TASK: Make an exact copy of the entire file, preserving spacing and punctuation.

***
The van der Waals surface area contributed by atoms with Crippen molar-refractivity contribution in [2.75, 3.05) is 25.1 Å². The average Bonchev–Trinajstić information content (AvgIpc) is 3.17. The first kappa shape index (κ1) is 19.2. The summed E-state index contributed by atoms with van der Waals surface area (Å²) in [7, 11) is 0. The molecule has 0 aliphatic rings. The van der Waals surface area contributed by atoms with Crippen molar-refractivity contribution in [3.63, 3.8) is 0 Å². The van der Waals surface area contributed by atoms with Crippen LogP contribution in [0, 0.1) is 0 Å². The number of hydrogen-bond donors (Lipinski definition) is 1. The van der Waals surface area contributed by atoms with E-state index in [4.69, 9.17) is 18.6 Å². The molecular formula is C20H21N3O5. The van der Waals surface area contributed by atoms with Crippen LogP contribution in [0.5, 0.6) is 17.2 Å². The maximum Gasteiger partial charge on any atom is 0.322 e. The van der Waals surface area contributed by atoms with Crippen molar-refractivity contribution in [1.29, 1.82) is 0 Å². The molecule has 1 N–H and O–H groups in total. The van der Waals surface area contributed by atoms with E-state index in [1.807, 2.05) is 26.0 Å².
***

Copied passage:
The van der Waals surface area contributed by atoms with Crippen molar-refractivity contribution in [2.75, 3.05) is 25.1 Å². The average Bonchev–Trinajstić information content (AvgIpc) is 3.17. The first kappa shape index (κ1) is 19.2. The summed E-state index contributed by atoms with van der Waals surface area (Å²) in [7, 11) is 0. The molecule has 0 aliphatic rings. The van der Waals surface area contributed by atoms with Crippen molar-refractivity contribution in [3.63, 3.8) is 0 Å². The van der Waals surface area contributed by atoms with Crippen LogP contribution in [0, 0.1) is 0 Å². The number of hydrogen-bond donors (Lipinski definition) is 1. The van der Waals surface area contributed by atoms with E-state index in [4.69, 9.17) is 18.6 Å². The molecular formula is C20H21N3O5. The van der Waals surface area contributed by atoms with Crippen LogP contribution in [0.5, 0.6) is 17.2 Å². The maximum Gasteiger partial charge on any atom is 0.322 e. The van der Waals surface area contributed by atoms with Crippen molar-refractivity contribution in [1.29, 1.82) is 0 Å². The molecule has 1 N–H and O–H groups in total. The van der Waals surface area contributed by atoms with E-state index in [1.807, 2.05) is 26.0 Å².